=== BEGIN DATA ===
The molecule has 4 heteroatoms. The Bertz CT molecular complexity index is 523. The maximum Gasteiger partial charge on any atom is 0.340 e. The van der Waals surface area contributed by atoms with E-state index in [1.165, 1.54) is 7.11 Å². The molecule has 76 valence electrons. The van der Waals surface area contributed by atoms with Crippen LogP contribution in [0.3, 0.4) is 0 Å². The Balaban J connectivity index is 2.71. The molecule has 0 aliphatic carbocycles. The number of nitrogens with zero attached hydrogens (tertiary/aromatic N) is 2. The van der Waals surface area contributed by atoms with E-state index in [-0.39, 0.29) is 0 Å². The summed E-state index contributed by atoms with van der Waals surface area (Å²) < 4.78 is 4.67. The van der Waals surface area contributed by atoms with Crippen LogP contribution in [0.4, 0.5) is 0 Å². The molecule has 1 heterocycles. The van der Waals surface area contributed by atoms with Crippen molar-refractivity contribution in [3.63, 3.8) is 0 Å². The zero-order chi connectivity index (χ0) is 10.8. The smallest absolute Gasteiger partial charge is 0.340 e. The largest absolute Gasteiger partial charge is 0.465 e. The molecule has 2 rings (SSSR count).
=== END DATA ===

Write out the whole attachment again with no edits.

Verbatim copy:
The molecule has 4 heteroatoms. The Bertz CT molecular complexity index is 523. The maximum Gasteiger partial charge on any atom is 0.340 e. The van der Waals surface area contributed by atoms with E-state index in [1.165, 1.54) is 7.11 Å². The molecule has 76 valence electrons. The van der Waals surface area contributed by atoms with Crippen LogP contribution in [0.3, 0.4) is 0 Å². The Balaban J connectivity index is 2.71. The molecule has 0 aliphatic carbocycles. The number of nitrogens with zero attached hydrogens (tertiary/aromatic N) is 2. The van der Waals surface area contributed by atoms with E-state index in [-0.39, 0.29) is 0 Å². The summed E-state index contributed by atoms with van der Waals surface area (Å²) < 4.78 is 4.67. The van der Waals surface area contributed by atoms with Crippen LogP contribution in [0.4, 0.5) is 0 Å². The molecule has 1 heterocycles. The van der Waals surface area contributed by atoms with Crippen molar-refractivity contribution in [3.63, 3.8) is 0 Å². The zero-order chi connectivity index (χ0) is 10.8. The smallest absolute Gasteiger partial charge is 0.340 e. The largest absolute Gasteiger partial charge is 0.465 e. The molecule has 2 rings (SSSR count).